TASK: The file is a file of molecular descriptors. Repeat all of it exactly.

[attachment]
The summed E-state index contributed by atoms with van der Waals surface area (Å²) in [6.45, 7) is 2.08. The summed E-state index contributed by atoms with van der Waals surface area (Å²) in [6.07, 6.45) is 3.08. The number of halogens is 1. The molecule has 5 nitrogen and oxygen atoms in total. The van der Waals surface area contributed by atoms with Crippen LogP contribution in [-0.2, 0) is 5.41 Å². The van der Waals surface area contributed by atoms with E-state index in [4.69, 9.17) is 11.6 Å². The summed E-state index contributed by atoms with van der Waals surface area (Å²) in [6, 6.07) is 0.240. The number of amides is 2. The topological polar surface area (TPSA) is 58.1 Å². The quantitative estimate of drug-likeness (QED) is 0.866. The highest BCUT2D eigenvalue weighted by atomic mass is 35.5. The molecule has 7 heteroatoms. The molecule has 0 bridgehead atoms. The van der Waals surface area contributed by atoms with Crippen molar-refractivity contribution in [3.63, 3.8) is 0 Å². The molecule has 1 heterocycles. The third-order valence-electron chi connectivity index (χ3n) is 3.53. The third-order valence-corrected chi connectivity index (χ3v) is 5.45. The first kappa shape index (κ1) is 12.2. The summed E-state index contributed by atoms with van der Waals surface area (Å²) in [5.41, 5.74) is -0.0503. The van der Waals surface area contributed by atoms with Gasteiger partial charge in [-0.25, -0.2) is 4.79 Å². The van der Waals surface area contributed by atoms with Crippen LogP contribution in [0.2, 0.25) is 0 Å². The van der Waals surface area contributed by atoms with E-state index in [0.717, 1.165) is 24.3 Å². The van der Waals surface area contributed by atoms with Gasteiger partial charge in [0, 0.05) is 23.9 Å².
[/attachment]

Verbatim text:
The summed E-state index contributed by atoms with van der Waals surface area (Å²) in [6.45, 7) is 2.08. The summed E-state index contributed by atoms with van der Waals surface area (Å²) in [6.07, 6.45) is 3.08. The number of halogens is 1. The molecule has 5 nitrogen and oxygen atoms in total. The van der Waals surface area contributed by atoms with Crippen LogP contribution in [-0.2, 0) is 5.41 Å². The van der Waals surface area contributed by atoms with E-state index in [4.69, 9.17) is 11.6 Å². The summed E-state index contributed by atoms with van der Waals surface area (Å²) in [6, 6.07) is 0.240. The number of amides is 2. The topological polar surface area (TPSA) is 58.1 Å². The quantitative estimate of drug-likeness (QED) is 0.866. The highest BCUT2D eigenvalue weighted by atomic mass is 35.5. The molecule has 7 heteroatoms. The molecule has 0 bridgehead atoms. The van der Waals surface area contributed by atoms with Crippen molar-refractivity contribution in [3.63, 3.8) is 0 Å². The molecule has 1 heterocycles. The third-order valence-electron chi connectivity index (χ3n) is 3.53. The third-order valence-corrected chi connectivity index (χ3v) is 5.45. The first kappa shape index (κ1) is 12.2. The summed E-state index contributed by atoms with van der Waals surface area (Å²) in [5.41, 5.74) is -0.0503. The van der Waals surface area contributed by atoms with Gasteiger partial charge in [-0.25, -0.2) is 4.79 Å². The van der Waals surface area contributed by atoms with Crippen LogP contribution in [0.2, 0.25) is 0 Å². The van der Waals surface area contributed by atoms with E-state index in [0.717, 1.165) is 24.3 Å². The van der Waals surface area contributed by atoms with Gasteiger partial charge in [0, 0.05) is 23.9 Å².